Friday, September 16, 2011

Money Show, Andrew Mystic

Andrew Mystic is from Scotia iTrade. His talk was on The Bond Market: The Reality and the Road Ahead.

There is a big spread between government bonds and corporate bonds. We should be buying corporate bonds. However in Canada 65% of corporate bonds are bank bonds. Bonds yields are at historical lows. Bond yields can only go up. This will occur in 1 or 2 years’ time and then bonds prices will fall. The only place to be today is in short term (2 year) bonds. In recent times, interest rates rose more rapidly than today.

There are many concerns. First is a Greece default, and then perhaps Spain, Ireland and Portugal will default? The second worry is the US debt ceiling debates. The third worry is US credit rate cut to AA+ from AAA. Because of these concerns you would have expected bond to go down and interest rates to go up. However, this did not happen because in the crisis people turned to US bonds.

There are other concerns, such as US growth and their unemployment data, the continuing disaster in Japan, talks of QE3, the Federal commitment to put interest rates on hold until mid-2013 and German and French credit ratings.

As investors we should be underweight in fixed income products. We should only buy fixed income products with short terms and avoid all long term bonds. We should be overweight in corporate bonds. We should add to our allocations for high yield using Mutual Funds and ETFs.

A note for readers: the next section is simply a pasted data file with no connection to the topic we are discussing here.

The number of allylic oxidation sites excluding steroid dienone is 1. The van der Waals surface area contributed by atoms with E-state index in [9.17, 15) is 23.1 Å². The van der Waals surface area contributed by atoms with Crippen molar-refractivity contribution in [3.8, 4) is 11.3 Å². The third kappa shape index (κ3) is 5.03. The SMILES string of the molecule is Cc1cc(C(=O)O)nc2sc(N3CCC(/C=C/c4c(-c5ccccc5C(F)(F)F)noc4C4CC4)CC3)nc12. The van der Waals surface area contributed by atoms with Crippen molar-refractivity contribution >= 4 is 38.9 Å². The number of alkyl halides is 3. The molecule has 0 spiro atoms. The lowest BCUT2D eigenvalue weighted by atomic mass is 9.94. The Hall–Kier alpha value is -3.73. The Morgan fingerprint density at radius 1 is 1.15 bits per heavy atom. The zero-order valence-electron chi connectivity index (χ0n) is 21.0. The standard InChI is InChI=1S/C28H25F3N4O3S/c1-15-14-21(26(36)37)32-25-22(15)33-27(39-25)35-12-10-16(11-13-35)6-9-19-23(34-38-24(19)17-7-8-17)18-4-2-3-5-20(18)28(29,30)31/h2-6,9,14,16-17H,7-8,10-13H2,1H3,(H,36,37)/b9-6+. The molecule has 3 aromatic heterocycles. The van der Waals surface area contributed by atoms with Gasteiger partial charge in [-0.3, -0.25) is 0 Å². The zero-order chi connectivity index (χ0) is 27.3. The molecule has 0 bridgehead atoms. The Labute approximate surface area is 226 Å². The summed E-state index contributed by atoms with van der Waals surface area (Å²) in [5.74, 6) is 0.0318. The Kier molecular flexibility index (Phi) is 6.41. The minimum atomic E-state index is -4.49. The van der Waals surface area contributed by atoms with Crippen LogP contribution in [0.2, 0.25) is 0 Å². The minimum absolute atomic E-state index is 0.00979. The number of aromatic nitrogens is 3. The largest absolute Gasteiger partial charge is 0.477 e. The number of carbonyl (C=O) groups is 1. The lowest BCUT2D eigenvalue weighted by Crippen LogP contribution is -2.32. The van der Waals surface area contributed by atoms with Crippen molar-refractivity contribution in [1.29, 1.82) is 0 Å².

If you on in 5 or 10 year bond ladders, you should take profits and then only go for short term bonds. You can again go to long term bonds when yields go up. High yields bonds are only for anyone who can stand the risk. They should only be a maximum of 5% or your portfolio. Bond ETFs can give you diversification. The Canadian dollar will continue to outperform the US dollar. If you build a bond ladder you need at least $100,000. If you have less or a small amount, like $10,000, you would buy bonds ETFs instead.

Outstanding Bank Capital Trust/Tier 1 and preferred shares will no longer be Tier 1 capital and then will have less security in their covenants. This will start to occur in 2013 and continue to 2022. (I have always found preferred shares features confusing and you really have to look into a company’s financial statements to find out what the features are for each of their preferred share issues.)

If you buy bonds, stay in Canadian Banks. Do not buy US or European Banks and do not buy government bonds. US corporation bonds are also fine.

If the US goes into a double dip recession, US treasuries will probably rally. This is counter-intuitive, but it is what will happen.

This blog is meant for educational purposes only, and is not to provide investment advice. Before making any investment decision, you should always do your own research or consult an investment professional. See my website for stocks followed and investment notes. Follow me on twitter.

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